The Town Council will begin looking at ways to help the Watertown Public Schools address racial harassment and bullying following reports made a middle school student about her experiences at Watertown Middle School.
At Tuesday night’s meeting, the Council voted to start discussions about how they could help the Schools with racism issues. Also at the meeting, the Council adopted a proclamation opposing racism and bulling in Watertown.
The School Administration and School Committee will take the lead on how to deal with racial harassment, said Town Council President Mark Sideris, who is also a member of the School Committee. Superintendent Dede Galdston announced she will be putting together a a citizens advisory board which will include parents of children who have been harassed, Sideris said. He added that he believes the issue is broader than just what is happening at the Middle School, and said that the Town Council can also help and support the effort.
“I did commit, as liaison to Town Council, that I would do the best I could to make sure the Council and the Town was willing to be a participant to help to solve the issues that continue to come up, that we can’t seem to find a way to stop them, but we are going to do our best to do that,” Sideris said.
The proclamation declared: “That the Watertown Town Council opposes racism and bullying in any form, and believes that all people who live, work, or visit Watertown deserve to be treated with dignity and respect, and live in peace.”
It also states that: “WHERE AS: We have made efforts to address these issues, we have not done enough; and” … “WHERE AS: We have fallen short of our goal to create an environment where all students feel accepted and included;” and “WHERE AS: We, as residents of Watertown, are heartbroken to hear reports that children in our community are subject to such treatment and as leaders of Watertown, we are obligated to take an active role in combating these issues.”
See the proclamation at the bottom of the story.
Councilor Tony Palomba submitted a referral to the Town Council’s Education & School System Matters subcommittee to “discuss what the protocol is when a student reports racial-based harassment, how is a student held accountable, and if he or she is responsible for the harassment, as well as, what steps the Watertown School district is taking to address racism and how can the Town Council assist the district in their efforts.”
The referral was unanimously approved.
Palomba said he received numerous calls from residents after the student’s story was reported by local news outlets, as well as, after a forum held by the Watertown Schools on Dec. 3, in which more than 150 people participated.
Retired Watertown teacher Mary Russo said she likes the proclamation in general, but had a problem with the way the reports of harassment were described.
“Your proclamation is nice, but it states ‘allegations,’ which seems to minimize them,” Russo said. “It took tremendous courage to take a stand. They are not allegations, she was ignored until it was publicized through the media. This has happened over and over, many students, parents and employees have dealt with this until we had the courage to speak up.”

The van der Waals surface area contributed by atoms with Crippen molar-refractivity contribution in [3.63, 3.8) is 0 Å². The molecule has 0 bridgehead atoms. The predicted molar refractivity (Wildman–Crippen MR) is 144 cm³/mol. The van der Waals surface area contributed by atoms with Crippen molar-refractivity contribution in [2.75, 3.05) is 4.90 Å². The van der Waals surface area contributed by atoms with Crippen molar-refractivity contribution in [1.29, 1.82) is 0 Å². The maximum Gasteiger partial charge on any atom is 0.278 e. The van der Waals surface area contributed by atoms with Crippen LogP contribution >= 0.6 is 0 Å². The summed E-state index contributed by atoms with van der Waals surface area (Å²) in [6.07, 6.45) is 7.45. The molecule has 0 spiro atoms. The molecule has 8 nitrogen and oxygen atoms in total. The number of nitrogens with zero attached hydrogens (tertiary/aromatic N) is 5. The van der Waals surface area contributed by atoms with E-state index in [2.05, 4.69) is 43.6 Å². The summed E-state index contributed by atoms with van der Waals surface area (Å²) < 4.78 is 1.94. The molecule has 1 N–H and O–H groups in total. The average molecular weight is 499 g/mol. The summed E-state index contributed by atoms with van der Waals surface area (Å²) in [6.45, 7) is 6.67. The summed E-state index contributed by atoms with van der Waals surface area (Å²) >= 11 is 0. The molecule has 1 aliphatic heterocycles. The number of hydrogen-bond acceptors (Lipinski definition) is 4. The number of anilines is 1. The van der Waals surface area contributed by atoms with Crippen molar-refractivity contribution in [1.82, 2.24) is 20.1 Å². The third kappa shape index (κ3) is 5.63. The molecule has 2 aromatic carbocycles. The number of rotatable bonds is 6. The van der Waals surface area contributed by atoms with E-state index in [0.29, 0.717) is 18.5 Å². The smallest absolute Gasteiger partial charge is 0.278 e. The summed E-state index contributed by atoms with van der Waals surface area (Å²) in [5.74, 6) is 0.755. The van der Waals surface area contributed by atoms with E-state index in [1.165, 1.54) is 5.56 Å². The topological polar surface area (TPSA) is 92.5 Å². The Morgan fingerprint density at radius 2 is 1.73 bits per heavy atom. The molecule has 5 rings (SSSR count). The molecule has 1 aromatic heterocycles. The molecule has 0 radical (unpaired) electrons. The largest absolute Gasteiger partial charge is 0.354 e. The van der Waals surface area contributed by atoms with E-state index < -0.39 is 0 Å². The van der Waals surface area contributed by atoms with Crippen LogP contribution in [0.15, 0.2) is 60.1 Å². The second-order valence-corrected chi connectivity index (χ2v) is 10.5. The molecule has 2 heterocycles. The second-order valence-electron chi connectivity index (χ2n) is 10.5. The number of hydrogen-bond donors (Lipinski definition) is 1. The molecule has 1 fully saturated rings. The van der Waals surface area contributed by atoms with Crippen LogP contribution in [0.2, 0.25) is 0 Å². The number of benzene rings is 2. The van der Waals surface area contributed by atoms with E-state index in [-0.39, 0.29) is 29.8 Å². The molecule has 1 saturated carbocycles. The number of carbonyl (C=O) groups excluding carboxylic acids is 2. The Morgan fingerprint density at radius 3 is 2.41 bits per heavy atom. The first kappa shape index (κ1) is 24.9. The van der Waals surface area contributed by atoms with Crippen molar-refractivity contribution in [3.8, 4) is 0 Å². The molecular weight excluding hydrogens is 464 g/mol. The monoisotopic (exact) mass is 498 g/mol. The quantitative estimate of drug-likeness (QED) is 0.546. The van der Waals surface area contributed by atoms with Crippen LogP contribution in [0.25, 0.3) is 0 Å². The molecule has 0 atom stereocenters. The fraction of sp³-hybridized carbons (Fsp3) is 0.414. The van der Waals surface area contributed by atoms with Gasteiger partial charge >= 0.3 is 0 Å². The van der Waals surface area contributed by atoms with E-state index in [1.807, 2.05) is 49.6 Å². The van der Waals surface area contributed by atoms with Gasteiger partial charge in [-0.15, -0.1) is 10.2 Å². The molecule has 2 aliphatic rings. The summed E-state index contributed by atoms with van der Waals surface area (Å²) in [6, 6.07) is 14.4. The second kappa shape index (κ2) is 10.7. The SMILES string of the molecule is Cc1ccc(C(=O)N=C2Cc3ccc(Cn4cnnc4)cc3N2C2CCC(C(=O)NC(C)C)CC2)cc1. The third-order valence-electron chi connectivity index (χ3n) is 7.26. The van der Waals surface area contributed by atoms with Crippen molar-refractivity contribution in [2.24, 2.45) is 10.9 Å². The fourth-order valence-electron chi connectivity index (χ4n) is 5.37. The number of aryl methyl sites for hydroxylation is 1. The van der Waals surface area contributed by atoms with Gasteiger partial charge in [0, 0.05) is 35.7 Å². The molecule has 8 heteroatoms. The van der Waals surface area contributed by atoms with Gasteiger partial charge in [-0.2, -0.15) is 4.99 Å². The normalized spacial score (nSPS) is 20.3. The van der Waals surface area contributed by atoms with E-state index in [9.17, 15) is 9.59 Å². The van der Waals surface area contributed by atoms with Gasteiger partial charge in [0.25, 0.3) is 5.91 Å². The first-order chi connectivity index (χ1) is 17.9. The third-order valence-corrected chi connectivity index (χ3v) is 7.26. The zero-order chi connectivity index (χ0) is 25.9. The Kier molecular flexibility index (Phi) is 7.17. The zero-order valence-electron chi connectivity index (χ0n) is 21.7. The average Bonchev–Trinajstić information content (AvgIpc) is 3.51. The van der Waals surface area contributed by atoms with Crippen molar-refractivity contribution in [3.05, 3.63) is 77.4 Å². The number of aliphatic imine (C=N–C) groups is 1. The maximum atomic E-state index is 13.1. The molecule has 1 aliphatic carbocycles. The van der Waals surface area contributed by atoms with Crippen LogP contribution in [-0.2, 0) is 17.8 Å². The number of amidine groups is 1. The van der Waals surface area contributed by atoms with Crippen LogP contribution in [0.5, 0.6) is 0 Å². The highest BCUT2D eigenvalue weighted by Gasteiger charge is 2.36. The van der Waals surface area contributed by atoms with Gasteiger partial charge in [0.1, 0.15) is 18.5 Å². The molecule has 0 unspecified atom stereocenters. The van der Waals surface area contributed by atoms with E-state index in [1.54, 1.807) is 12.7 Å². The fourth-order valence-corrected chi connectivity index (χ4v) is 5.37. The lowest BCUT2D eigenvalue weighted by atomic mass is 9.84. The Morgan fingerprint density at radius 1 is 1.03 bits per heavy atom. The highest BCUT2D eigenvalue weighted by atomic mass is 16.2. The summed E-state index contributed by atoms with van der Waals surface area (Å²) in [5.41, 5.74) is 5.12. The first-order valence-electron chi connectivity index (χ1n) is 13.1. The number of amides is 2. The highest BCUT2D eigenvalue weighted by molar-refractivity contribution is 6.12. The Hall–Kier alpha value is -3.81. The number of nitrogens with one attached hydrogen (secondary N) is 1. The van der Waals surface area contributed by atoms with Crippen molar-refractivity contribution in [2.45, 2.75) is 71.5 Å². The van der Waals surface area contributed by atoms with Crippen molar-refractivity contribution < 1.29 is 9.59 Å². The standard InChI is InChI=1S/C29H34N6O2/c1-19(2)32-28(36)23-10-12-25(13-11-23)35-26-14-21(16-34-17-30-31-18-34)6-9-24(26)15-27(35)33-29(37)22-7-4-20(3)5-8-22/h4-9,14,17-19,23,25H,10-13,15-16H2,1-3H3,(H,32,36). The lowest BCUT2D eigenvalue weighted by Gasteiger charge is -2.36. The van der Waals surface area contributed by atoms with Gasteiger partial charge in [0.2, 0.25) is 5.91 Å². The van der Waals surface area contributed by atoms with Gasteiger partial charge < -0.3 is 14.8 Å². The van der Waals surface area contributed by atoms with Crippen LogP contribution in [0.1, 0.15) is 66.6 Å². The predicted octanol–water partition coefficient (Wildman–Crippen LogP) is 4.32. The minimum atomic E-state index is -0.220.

Councilor Lisa Feltner thanked Sideris for putting together the proclamation, on which he said he got assistance from Galdston and Council Vice President Vincent Piccirilli. She also took part in the School’s forum.
“It was very upsetting for me to hear the stories and see that much pain in the recent community forum of the schools,” Feltner said. “I hope all the citizens of Watertown join us in our efforts to solve these problems and work toward peace and living with one another.”
Councilor Anthony Donato said voices of the student and parents at the forum were powerful.
“I would suggest taking the time to watch the video because I think when you hear the raw emotion that was expressed by many parents it really brings to the forefront that this is an issue that needs to be addressed head-on,” Donato said. “I am happy to see the School Committee and the Council tackling this together.”
A similar sentiment was expressed by Councilor John Gannon.
“Anyone who attended the School Department forum last week would come away with shock and a realization for the need to address these problems head-on,” Gannon said. “As has been said it is not a Watertown-only problem. It is systemic, and there is a lot Watertown can do to assist the School community and act as a larger effort in preventing our children from being bullied and harassed, and welcome all members of Watertown into all aspects of life in Watertown.”
Councilor Caroline Bays said the problem is not unique to Watertown, but action is needed locally.
“I assure people we know that this is a Townwide, statewide, nationwide problem, but we need to do our part in our Town to affect change,” Bays said.
She added that the Town Council’s Personnel and Town Organization subcommittee will be looking at issues of “diversity, equity, and inclusion
within Watertown Government.” The subcommittee’s first meeting will be on Dec. 21 at 7:30 p.m., Bays said.